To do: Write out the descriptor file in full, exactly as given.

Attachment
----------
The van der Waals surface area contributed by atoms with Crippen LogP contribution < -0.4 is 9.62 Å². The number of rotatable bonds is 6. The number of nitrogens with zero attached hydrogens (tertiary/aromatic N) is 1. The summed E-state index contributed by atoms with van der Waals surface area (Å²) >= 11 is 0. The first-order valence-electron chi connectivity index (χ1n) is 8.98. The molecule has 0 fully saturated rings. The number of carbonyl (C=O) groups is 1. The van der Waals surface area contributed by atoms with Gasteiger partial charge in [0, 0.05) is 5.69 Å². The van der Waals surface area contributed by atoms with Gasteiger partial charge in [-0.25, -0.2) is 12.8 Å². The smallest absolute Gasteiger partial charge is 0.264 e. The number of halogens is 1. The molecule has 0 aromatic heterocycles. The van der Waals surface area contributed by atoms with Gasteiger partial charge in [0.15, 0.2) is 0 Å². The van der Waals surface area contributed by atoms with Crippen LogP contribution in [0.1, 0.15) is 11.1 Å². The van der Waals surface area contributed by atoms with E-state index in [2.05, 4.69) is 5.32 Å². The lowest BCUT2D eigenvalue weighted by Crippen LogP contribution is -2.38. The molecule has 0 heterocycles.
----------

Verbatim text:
The van der Waals surface area contributed by atoms with Crippen LogP contribution < -0.4 is 9.62 Å². The number of rotatable bonds is 6. The number of nitrogens with zero attached hydrogens (tertiary/aromatic N) is 1. The summed E-state index contributed by atoms with van der Waals surface area (Å²) >= 11 is 0. The first-order valence-electron chi connectivity index (χ1n) is 8.98. The molecule has 0 fully saturated rings. The number of carbonyl (C=O) groups is 1. The van der Waals surface area contributed by atoms with Gasteiger partial charge in [0, 0.05) is 5.69 Å². The van der Waals surface area contributed by atoms with Gasteiger partial charge in [-0.25, -0.2) is 12.8 Å². The smallest absolute Gasteiger partial charge is 0.264 e. The number of halogens is 1. The molecule has 0 aromatic heterocycles. The van der Waals surface area contributed by atoms with Gasteiger partial charge in [0.15, 0.2) is 0 Å². The van der Waals surface area contributed by atoms with Crippen LogP contribution in [0.1, 0.15) is 11.1 Å². The van der Waals surface area contributed by atoms with E-state index in [2.05, 4.69) is 5.32 Å². The lowest BCUT2D eigenvalue weighted by Crippen LogP contribution is -2.38. The molecule has 0 heterocycles.